The Grandma Factor

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In less than a month we have a long awaited trip to London and Edinburgh coming up. This trip has been scraped in various forms and rebooked more than once over the past couple of years because of job changes, pregnancy, and brand new baby factors. I thought we finally had it all booked and squared away when an unanticipated variable entered the equation…because that’s how family travel works. 

That variable is the Grandma Factor. I’m a huge advocate of multi-generational travel on big trips whenever possible for many reasons, including of course creating lifelong memories, and when young kids are involved, an invaluable extra set of helping hands. That said, it is a careful balance between when a trip is simply something many family members are taking together as opposed to one when a family member or two is coming along primarily to help. In the latter case, I think that it is appropriate for the ones needing the help to shoulder the travel costs of the family members coming to help, if if the one(s) helping aren’t (hopefully) 24/7 “nannies”.

Along those lines, we had asked if Grandma could come along on this trip back when it was booked, and it for a variety of reasons it didn’t seem that would be possible this time around. However, she now could probably make the trip, and that has thrown my plans into a tail spin.

I could simply say “thanks, but no thanks” to her offer, and she would be no worse for wear. However, I know how much better the trip could be with her on it, plus I know there are parts of it she would really enjoy, so I’m torn on what to do.

Remember that time she flew in with her Grandma Cape and saved a ski trip?

Three generations in Spain

Three generations in Spain

As you can probably guess, adding a person to a trip to an already booked trip to Europe is not as easy as booking a last minute ticket to Colorado. Flight prices and availability are different than when we booked. We can’t just squeeze an extra person into our hotel room, and room availability has changed there since we booked. I also hate the idea of us sitting in business class and her potentially being in economy because that’s all that is available. In other words, there are some real logistical and financial hurdles to adding another person to this trip that is less than a month away.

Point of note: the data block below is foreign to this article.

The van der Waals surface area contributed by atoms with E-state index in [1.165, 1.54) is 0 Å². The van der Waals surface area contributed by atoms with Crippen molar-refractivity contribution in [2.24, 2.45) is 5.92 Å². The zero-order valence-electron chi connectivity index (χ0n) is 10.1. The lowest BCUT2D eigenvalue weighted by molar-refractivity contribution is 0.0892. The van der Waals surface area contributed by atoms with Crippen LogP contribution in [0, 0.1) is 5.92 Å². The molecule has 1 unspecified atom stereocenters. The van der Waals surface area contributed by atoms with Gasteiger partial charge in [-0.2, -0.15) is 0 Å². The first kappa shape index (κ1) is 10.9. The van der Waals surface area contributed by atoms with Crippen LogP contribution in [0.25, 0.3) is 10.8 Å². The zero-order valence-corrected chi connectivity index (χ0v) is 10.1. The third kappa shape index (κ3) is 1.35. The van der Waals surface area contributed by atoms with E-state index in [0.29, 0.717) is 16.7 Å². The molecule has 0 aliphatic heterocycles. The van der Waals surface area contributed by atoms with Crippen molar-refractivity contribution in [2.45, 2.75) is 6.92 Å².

This process of trying to decide what is best has required me to totally re-examine almost everything I had booked to see what would now be best with the Grandma Factor. I’m thrilled at the idea of getting to experience a bit more in London and Scotland than we would have if it was just us and the two little ones, but I’m a little overwhelmed at trying to fit this square peg (party of five) into a round hole (reservations for four).


If budgets were unlimited it would be a pretty easy fix, but since that is very much not our reality, this is a bit harder.

Have you added a person to a big trip at the “last minute”? I’d love to hear any stories, advice, or tips! I really want to make this work, and at the same time avoid going broke…not that Grandma’s not worth that, but she would not be pleased with that outcome!

Oh, and expect many more questions and family travel ideas related to London and Edinburgh in the coming days…